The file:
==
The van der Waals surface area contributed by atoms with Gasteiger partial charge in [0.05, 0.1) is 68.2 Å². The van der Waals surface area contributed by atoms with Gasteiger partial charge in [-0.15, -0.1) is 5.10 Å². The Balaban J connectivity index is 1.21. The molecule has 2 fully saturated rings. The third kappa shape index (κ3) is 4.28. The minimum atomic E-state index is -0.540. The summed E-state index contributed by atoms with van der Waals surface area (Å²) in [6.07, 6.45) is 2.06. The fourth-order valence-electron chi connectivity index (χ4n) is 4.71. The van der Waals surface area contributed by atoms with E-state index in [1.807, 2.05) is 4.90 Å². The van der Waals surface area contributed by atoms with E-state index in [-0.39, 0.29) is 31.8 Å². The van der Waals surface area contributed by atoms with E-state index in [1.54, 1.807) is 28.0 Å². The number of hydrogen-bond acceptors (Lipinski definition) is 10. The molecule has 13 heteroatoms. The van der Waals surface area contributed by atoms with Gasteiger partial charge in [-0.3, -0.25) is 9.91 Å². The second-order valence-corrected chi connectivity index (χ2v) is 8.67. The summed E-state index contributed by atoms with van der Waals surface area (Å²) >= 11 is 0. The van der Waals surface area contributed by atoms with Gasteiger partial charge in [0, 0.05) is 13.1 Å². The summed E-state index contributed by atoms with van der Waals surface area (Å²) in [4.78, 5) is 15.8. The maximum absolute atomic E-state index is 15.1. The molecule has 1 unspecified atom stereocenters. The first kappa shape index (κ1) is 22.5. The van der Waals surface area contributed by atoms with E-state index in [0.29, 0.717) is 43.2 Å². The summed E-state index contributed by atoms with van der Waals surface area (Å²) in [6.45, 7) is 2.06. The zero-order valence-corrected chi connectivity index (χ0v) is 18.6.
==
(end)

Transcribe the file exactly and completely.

The van der Waals surface area contributed by atoms with Gasteiger partial charge in [0.05, 0.1) is 68.2 Å². The van der Waals surface area contributed by atoms with Gasteiger partial charge in [-0.15, -0.1) is 5.10 Å². The Balaban J connectivity index is 1.21. The molecule has 2 fully saturated rings. The third kappa shape index (κ3) is 4.28. The minimum atomic E-state index is -0.540. The summed E-state index contributed by atoms with van der Waals surface area (Å²) in [6.07, 6.45) is 2.06. The fourth-order valence-electron chi connectivity index (χ4n) is 4.71. The van der Waals surface area contributed by atoms with E-state index in [1.807, 2.05) is 4.90 Å². The van der Waals surface area contributed by atoms with E-state index in [-0.39, 0.29) is 31.8 Å². The van der Waals surface area contributed by atoms with E-state index in [1.54, 1.807) is 28.0 Å². The number of hydrogen-bond acceptors (Lipinski definition) is 10. The molecule has 13 heteroatoms. The van der Waals surface area contributed by atoms with Gasteiger partial charge in [-0.3, -0.25) is 9.91 Å². The second-order valence-corrected chi connectivity index (χ2v) is 8.67. The summed E-state index contributed by atoms with van der Waals surface area (Å²) >= 11 is 0. The van der Waals surface area contributed by atoms with Gasteiger partial charge in [0, 0.05) is 13.1 Å². The summed E-state index contributed by atoms with van der Waals surface area (Å²) in [4.78, 5) is 15.8. The maximum absolute atomic E-state index is 15.1. The molecule has 1 unspecified atom stereocenters. The first kappa shape index (κ1) is 22.5. The van der Waals surface area contributed by atoms with E-state index in [0.29, 0.717) is 43.2 Å². The summed E-state index contributed by atoms with van der Waals surface area (Å²) in [6.45, 7) is 2.06. The zero-order valence-corrected chi connectivity index (χ0v) is 18.6.